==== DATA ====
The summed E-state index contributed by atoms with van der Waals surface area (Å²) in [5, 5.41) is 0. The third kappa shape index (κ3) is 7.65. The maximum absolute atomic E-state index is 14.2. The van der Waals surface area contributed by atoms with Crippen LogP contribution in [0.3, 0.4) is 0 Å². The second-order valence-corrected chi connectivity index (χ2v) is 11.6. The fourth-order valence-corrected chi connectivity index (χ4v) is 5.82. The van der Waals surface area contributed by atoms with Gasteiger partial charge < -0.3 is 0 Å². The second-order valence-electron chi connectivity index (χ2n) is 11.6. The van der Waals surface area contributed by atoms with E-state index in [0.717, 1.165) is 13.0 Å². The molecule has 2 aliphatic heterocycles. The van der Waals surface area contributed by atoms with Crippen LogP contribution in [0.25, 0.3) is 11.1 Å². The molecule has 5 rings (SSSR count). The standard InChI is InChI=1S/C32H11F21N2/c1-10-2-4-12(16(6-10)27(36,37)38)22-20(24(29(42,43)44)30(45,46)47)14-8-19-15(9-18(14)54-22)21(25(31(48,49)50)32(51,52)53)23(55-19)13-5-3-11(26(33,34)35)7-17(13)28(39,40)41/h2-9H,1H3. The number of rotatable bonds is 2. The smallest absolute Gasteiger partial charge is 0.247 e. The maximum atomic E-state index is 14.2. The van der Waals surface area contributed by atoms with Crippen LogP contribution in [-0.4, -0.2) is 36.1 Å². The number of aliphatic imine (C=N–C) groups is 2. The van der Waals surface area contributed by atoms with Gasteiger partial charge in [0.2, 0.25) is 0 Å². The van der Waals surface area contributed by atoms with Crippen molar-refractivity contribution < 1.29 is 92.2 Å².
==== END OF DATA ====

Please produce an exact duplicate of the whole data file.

The summed E-state index contributed by atoms with van der Waals surface area (Å²) in [5, 5.41) is 0. The third kappa shape index (κ3) is 7.65. The maximum absolute atomic E-state index is 14.2. The van der Waals surface area contributed by atoms with Crippen LogP contribution in [0.3, 0.4) is 0 Å². The second-order valence-corrected chi connectivity index (χ2v) is 11.6. The fourth-order valence-corrected chi connectivity index (χ4v) is 5.82. The van der Waals surface area contributed by atoms with Gasteiger partial charge < -0.3 is 0 Å². The second-order valence-electron chi connectivity index (χ2n) is 11.6. The van der Waals surface area contributed by atoms with E-state index in [0.717, 1.165) is 13.0 Å². The molecule has 2 aliphatic heterocycles. The van der Waals surface area contributed by atoms with Crippen LogP contribution in [0.25, 0.3) is 11.1 Å². The molecule has 5 rings (SSSR count). The standard InChI is InChI=1S/C32H11F21N2/c1-10-2-4-12(16(6-10)27(36,37)38)22-20(24(29(42,43)44)30(45,46)47)14-8-19-15(9-18(14)54-22)21(25(31(48,49)50)32(51,52)53)23(55-19)13-5-3-11(26(33,34)35)7-17(13)28(39,40)41/h2-9H,1H3. The number of rotatable bonds is 2. The smallest absolute Gasteiger partial charge is 0.247 e. The maximum atomic E-state index is 14.2. The van der Waals surface area contributed by atoms with Crippen LogP contribution in [-0.4, -0.2) is 36.1 Å². The number of aliphatic imine (C=N–C) groups is 2. The van der Waals surface area contributed by atoms with Gasteiger partial charge in [0.2, 0.25) is 0 Å². The van der Waals surface area contributed by atoms with Crippen molar-refractivity contribution < 1.29 is 92.2 Å².